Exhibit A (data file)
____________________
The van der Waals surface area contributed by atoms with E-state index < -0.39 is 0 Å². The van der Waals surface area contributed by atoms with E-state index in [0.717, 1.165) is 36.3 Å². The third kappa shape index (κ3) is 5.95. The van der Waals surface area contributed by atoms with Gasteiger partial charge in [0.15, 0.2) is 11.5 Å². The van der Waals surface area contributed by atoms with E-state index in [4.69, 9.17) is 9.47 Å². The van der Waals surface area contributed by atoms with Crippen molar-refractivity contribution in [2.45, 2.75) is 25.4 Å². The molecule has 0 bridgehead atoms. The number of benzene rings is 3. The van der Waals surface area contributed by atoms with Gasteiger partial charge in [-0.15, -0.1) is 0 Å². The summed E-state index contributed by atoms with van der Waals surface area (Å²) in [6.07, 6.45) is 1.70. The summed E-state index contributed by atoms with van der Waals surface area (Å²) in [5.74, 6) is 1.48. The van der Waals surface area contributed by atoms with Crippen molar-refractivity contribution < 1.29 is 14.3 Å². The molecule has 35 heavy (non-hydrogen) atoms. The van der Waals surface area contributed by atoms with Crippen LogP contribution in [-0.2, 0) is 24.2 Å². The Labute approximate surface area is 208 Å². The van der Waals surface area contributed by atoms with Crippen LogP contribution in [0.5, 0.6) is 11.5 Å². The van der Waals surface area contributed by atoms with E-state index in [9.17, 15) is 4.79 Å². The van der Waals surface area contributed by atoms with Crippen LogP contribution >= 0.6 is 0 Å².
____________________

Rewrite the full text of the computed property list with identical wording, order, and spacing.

The van der Waals surface area contributed by atoms with E-state index < -0.39 is 0 Å². The van der Waals surface area contributed by atoms with E-state index in [0.717, 1.165) is 36.3 Å². The third kappa shape index (κ3) is 5.95. The van der Waals surface area contributed by atoms with Gasteiger partial charge in [0.15, 0.2) is 11.5 Å². The van der Waals surface area contributed by atoms with E-state index in [4.69, 9.17) is 9.47 Å². The van der Waals surface area contributed by atoms with Crippen molar-refractivity contribution in [2.45, 2.75) is 25.4 Å². The molecule has 0 bridgehead atoms. The number of benzene rings is 3. The van der Waals surface area contributed by atoms with Gasteiger partial charge in [-0.15, -0.1) is 0 Å². The summed E-state index contributed by atoms with van der Waals surface area (Å²) in [6.07, 6.45) is 1.70. The summed E-state index contributed by atoms with van der Waals surface area (Å²) in [5.74, 6) is 1.48. The van der Waals surface area contributed by atoms with Crippen molar-refractivity contribution < 1.29 is 14.3 Å². The molecule has 35 heavy (non-hydrogen) atoms. The van der Waals surface area contributed by atoms with Crippen LogP contribution in [-0.2, 0) is 24.2 Å². The Labute approximate surface area is 208 Å². The van der Waals surface area contributed by atoms with Crippen LogP contribution in [0.5, 0.6) is 11.5 Å². The van der Waals surface area contributed by atoms with E-state index in [9.17, 15) is 4.79 Å². The van der Waals surface area contributed by atoms with Crippen LogP contribution >= 0.6 is 0 Å².